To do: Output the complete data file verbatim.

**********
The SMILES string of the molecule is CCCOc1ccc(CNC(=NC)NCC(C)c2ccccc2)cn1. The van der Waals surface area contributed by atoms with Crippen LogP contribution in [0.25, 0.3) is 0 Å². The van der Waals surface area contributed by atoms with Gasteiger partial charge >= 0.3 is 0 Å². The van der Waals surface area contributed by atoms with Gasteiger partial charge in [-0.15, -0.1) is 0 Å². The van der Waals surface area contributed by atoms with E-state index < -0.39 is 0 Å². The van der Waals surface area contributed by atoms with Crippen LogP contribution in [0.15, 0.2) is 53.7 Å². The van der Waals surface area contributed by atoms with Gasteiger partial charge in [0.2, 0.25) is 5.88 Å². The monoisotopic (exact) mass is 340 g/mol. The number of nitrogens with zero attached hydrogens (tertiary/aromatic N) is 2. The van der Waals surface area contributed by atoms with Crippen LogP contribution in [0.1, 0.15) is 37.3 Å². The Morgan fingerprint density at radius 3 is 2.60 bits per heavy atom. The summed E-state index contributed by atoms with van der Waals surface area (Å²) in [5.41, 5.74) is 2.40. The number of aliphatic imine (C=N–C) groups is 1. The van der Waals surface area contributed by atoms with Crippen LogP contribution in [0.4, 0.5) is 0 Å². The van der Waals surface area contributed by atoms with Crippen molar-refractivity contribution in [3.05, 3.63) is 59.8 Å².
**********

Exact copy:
The SMILES string of the molecule is CCCOc1ccc(CNC(=NC)NCC(C)c2ccccc2)cn1. The van der Waals surface area contributed by atoms with Crippen LogP contribution in [0.25, 0.3) is 0 Å². The van der Waals surface area contributed by atoms with Gasteiger partial charge >= 0.3 is 0 Å². The van der Waals surface area contributed by atoms with Gasteiger partial charge in [-0.15, -0.1) is 0 Å². The van der Waals surface area contributed by atoms with E-state index < -0.39 is 0 Å². The van der Waals surface area contributed by atoms with Crippen LogP contribution in [0.15, 0.2) is 53.7 Å². The van der Waals surface area contributed by atoms with Gasteiger partial charge in [0.2, 0.25) is 5.88 Å². The monoisotopic (exact) mass is 340 g/mol. The number of nitrogens with zero attached hydrogens (tertiary/aromatic N) is 2. The van der Waals surface area contributed by atoms with Crippen LogP contribution in [0.1, 0.15) is 37.3 Å². The Morgan fingerprint density at radius 3 is 2.60 bits per heavy atom. The summed E-state index contributed by atoms with van der Waals surface area (Å²) in [5.41, 5.74) is 2.40. The number of aliphatic imine (C=N–C) groups is 1. The van der Waals surface area contributed by atoms with Crippen LogP contribution in [0.4, 0.5) is 0 Å². The van der Waals surface area contributed by atoms with Crippen molar-refractivity contribution in [3.05, 3.63) is 59.8 Å².